As I’m writing this, the Hungry Monk Rescue Truck is on Day 67 of its volunteer-run COVID-19 emergency relief efforts, and the future of our operation is more uncertain than ever.
Before March, the Hungry Monk Rescue Truck was an important but much smaller neighborhood project. We would rescue modest amounts of food from a handful of distributors, and we would provide groceries or prepared meals to a few hundred food insecure neighbors on Saturday mornings. The coronavirus pandemic changed all of this. Now each day is a melee of new and old volunteers loading and unloading trailer trucks, sorting through thousands of pounds of food, preparing pantry bags, making dozens of phone calls, mapping out delivery routes that span the entire city, acquiring clothes and toiletries, directing those in need to whatever resources we’re unable to provide, and much more.
We were able to do this by exhausting our annual pantry budget in less than a month, receiving generous donations from restaurants who suddenly found themselves with a glut of perishable food, and witnessing an unprecedented amount of support from those in the community who were already aware of our work. We were also able to fundraise a significant amount of money with the help of a few prominent activists and politicians, but we’ve now found ourselves only a month later with an empty pantry and hardly any of these funds remaining.
We’ve been distributing food through the church that serves as our home base and a nearby social center that serves as a satellite location five days a week since the beginning of the pandemic. As the financial consequences of the pandemic are now being felt most acutely, the amount of people at every distribution is increasing dramatically. Last Saturday alone we fed over 1,250 families at our two distributions in addition to the day’s deliveries.
The Hungry Monk Rescue Truck has always been a somewhat scrappy organization with a small core of volunteers and very little bureaucracy, and this has both helped and hindered us in our ability to respond to a crisis of this magnitude. As we continue to make new connections all over the city and learn more about what works best, we hope to rely less if not at all on individual donations and private fundraising campaigns. But the reality of the situation is that in the face of this crisis, we simply need more funds immediately.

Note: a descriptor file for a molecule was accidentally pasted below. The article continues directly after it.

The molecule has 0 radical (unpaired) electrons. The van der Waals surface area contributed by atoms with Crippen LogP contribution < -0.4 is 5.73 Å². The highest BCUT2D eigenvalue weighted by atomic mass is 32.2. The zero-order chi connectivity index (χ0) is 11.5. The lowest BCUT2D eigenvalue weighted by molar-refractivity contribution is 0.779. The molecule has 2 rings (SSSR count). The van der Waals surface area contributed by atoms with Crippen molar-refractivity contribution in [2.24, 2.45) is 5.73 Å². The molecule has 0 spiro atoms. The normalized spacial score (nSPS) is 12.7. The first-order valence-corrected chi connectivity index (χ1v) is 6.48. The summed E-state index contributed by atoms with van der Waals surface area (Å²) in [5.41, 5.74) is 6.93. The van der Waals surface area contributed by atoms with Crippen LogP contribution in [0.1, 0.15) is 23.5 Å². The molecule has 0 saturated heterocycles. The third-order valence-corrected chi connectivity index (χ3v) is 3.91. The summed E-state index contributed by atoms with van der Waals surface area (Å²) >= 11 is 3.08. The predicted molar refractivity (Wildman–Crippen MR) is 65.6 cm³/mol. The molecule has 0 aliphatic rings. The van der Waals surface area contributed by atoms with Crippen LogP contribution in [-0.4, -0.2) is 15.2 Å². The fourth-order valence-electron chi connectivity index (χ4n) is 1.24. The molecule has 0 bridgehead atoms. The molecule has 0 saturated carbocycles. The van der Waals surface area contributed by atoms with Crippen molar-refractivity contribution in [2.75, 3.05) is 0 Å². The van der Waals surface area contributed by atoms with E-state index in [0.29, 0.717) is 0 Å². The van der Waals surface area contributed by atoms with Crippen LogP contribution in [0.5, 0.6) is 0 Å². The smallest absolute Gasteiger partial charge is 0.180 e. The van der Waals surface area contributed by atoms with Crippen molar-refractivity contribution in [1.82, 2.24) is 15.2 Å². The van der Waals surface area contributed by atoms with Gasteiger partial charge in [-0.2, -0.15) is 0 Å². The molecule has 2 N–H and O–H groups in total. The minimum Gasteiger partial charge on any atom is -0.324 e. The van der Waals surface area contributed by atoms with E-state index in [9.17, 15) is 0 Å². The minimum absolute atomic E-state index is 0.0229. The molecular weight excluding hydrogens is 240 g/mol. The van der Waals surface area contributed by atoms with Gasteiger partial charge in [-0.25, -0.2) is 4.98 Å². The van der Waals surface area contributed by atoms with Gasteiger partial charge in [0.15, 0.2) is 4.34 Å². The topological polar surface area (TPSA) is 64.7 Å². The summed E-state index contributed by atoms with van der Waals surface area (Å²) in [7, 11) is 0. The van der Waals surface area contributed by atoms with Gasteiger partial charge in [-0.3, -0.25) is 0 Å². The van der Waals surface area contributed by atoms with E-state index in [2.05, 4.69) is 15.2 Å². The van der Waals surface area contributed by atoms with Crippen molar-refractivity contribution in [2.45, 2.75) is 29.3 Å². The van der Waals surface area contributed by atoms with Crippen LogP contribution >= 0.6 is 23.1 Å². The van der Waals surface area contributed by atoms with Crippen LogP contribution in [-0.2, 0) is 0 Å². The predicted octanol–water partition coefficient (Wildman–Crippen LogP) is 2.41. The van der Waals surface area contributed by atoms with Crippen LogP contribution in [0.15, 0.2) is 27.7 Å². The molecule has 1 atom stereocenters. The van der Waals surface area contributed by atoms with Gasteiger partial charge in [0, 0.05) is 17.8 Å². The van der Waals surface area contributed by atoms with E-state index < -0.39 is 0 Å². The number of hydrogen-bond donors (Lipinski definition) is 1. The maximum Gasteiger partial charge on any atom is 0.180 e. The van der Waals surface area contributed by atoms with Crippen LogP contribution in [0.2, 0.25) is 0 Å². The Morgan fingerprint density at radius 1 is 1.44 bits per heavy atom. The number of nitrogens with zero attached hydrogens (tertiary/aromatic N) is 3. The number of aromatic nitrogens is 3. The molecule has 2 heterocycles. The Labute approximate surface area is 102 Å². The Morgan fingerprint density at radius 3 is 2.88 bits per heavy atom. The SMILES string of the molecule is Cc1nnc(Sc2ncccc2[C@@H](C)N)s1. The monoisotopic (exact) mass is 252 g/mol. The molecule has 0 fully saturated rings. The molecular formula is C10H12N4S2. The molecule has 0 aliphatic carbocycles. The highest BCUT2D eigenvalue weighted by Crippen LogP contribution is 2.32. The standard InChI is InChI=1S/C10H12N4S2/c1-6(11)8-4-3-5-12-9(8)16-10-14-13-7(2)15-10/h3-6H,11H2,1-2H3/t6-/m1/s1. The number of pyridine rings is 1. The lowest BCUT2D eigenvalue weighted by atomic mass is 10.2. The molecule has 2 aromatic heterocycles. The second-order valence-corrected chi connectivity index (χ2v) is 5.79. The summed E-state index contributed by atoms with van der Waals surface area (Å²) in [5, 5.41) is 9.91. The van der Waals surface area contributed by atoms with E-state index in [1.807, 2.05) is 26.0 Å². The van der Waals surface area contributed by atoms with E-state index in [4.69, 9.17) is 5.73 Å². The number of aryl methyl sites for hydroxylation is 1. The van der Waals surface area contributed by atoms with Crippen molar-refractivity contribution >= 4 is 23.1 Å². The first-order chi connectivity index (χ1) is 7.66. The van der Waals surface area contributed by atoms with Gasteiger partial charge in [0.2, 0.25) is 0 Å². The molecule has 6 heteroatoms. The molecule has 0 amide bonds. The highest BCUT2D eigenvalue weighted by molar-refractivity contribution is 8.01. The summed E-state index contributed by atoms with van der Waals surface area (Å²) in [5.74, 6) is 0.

We anticipate this peak in food insecurity lasting for at least another two months, and we hope that we won’t have to abruptly stop the vital work we’re doing because our pantry shelves remain empty. While we still rescue thousands of pounds of produce, bread, and prepared meals each week, the influx of this food is inconsistent, and we need an even greater amount of purchased dry pantry goods to continue our project at its current scale. Beyond the pantry goods, there are also hundreds of dollars of ancillary expenses we have each week, and we hope to get a new truck and greater refrigeration access in the short-term.
We need all those who are in a financial position to do so to come together and support their neighbors. Your love and generosity are needed more than ever. Help us help those most in need during this horrible pandemic.
In addition to hundreds of home deliveries and the distributions at our home base of Covenant Lutheran Church in Ridgewood, we regularly provide food to the following locations:1882 Woodbine (Local satellite)
The Rock Church (Elmhurst)
Our Lady of Mount Carmel (Astoria)
Lower East Side Mutual Aid Network
Bushwick Mutual Aid Network (via Mil Mundos and May Day Space)
Bedford-Stuyvesant Family Health Center
Cooper Park Houses
Throggs Neck Houses
Affiliated bed programs for those experiencing homelessness including Ridgewood Abbey, Elmhurst Abbey, and St. James Abbey
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